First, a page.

U.S. Fish & Wildlife Service logo A Unit of the National Wildlife Refuge System
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St. Marks
National Wildlife Refuge


Thoms Island, a designated wilderness area within St. Marks NWR, lies at the mouths of the Sopchoppy and Ochlockonee rivers as they empty into Ochlockonee Bay
1200 Lighthouse Road
St. Marks, FL   32355
E-mail: saintmarks@fws.gov
Phone Number: 850-925-6121.
Visit the Refuge's Web Site:
http://www.fws.gov/refuge/st_marks/
Seven rivers flow through the Wilderness saltmarsh of the beautiful St. Marks NWR
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  Overview
St. Marks National Wildlife Refuge
St. Marks NWR, located 25 miles south of Tallahassee along the Gulf Coast of Florida, is a well-known oasis of natural Florida habitats for wildlife, especially birds. Natural salt marshes, freshwater swamps, pine forests and lakes provide a haven for wildlife and people.

Fishing, hiking, birdwatching, butterfly-watching, hunting, and viewing the historic St. Marks lighthouse on beautiful Apalachee Bay attract visitors from around the world. Special events highlighting the refuge's coastal resources, monarch butterflies, wildflowers and migratory birds enhance visitors' opportunities to learn more about this special place.

Established in 1931 for wintering migratory birds, St. Marks NWR has a long tradition of excellent birdwatching. There are over 300 species of birds recorded on the refuge, with 98 species nesting on-site. There are 19 species of ducks and many hawks, falcons, and shorebirds migrating through the refuge in the fall and winter. There are 14 active bald eagle nests and the endangered least tern and red-cockaded woodpecker also nest on the refuge.

In the spring, the refuge is a showcase of colors as songbirds migrate north through coastal oaks and shrubs. Wildlife abounds on St. Marks NWR due to the wide diversity of habitats, ranging from wilderness saltmarshes, ribboned with tidal creeks, to rolling longleaf pine forests, with swamps, sinkholes, and palm/oak hammocks in between. Located in Wakulla, Jefferson, and Taylor counties, the refuge spans over 43 miles of coastline and supports 52 species of mammals such as the Florida black bear and bobcat; 40 species of amphibians such as the endangered flatwoods salamander, and 65 species of reptiles.

Visitors may glimpse endangered loggerhead sea turtles and West Indian manatees offshore by the lighthouse. State-listed threatened and endangered plants are also found on the refuge. St. Marks NWR's location also makes it an ideal host for the natural marvel of the migrating monarch butterflies in October on their way to Mexico!


Getting There . . .
St. Marks NWR is located 25 miles south of Tallahassee, Florida. Take State Hwy. 363 through Woodville to the intersection of State Hwy.363 and State Hwy. 267 (blinking light at this intersection). Turn left onto 267 and drive 4 miles to dead end into U.S.Hwy. 98 (Coastal Hwy). Turn left onto Coastal Hwy. and drive about 1/2 mile, cross over the St. Marks River, and take your first right on Co. Rd. 59 (Lighthouse Rd.).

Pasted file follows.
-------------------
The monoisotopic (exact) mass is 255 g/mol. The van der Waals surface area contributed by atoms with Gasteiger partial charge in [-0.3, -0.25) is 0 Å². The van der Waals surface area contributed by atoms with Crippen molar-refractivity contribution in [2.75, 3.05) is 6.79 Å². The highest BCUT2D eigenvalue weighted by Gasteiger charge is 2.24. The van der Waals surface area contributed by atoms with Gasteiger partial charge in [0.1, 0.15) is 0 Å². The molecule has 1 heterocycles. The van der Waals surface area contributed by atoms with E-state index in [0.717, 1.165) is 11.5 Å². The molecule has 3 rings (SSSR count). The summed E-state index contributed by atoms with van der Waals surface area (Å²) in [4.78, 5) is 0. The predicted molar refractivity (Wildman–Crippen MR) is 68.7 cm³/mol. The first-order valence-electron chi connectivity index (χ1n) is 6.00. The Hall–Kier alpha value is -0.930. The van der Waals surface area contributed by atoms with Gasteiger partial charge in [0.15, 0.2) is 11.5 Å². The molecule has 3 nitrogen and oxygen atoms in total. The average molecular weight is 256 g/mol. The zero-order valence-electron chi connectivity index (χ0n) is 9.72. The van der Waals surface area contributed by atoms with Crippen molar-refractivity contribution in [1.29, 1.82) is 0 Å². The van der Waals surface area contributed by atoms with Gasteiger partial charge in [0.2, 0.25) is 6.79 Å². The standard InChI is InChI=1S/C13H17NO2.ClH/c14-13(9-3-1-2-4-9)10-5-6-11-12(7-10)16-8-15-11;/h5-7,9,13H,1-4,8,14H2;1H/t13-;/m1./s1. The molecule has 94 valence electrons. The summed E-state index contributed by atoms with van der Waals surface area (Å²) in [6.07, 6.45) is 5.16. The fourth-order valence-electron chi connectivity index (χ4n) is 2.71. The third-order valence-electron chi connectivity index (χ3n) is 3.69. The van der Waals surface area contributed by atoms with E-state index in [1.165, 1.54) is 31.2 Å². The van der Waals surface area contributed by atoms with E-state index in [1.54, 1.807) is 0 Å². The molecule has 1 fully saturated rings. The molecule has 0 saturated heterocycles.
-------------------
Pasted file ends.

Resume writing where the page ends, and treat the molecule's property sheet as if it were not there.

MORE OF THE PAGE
The Visitor Center and most public usfacilities begin three miles down Lighthouse Rd. A 6.8-mile wildlife drive runs from the Visitor Center to the old historic St. Marks lighthouse on Apalachee Bay. Maps and other information are available by calling 850-925-6121.


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Management Activities
The marsh and water management program at St. Marks NWR includes water level management in 1,500 acres of artificial manmade pools (impoundments). In these pools, salt water may be pumped into the pools to control plant growth; burning is used to reduce trees and other woody growth and spot herbicide used for cattail control. Water levels may be raised and lowered to maximize resting and feeding areas for migrating waterfowl and shorebirds. Dead trees, called snags, are left around the impoundments especially for perching and nesting hawks and eagles. The refuge currently hosts 14 active bald eagle nesting territories during the fall and winter months.

The fire and forest management program includes management for multi-age stands, using the tools of commercial harvesting and prescribed burning. Approximately 1/3 of the fire-dependent habitats of the refuge are burned each year,using both dormant and growing season burns. Planting is used to restore the historic fire-dependentlongleaf/wiregrass ecosystem. The endangered Red-cockaded woodpecker prefers cavity trees among the old longleaf pines where fire regularly occurs. The refuge biologists survey and band both the young and adult red-cockadeds and add artificial nest cavities to increase the tiny population.

Pest animals include feral hogs, dogs and cats. Pest plants include coggon grass, cattail and Chinese tallow trees. Surveys are conducted on nesting eagles,red-cockaded woodpeckers, wading birds, pelicans, and shorebirds. Population surveys are done during wintering waterfowl season.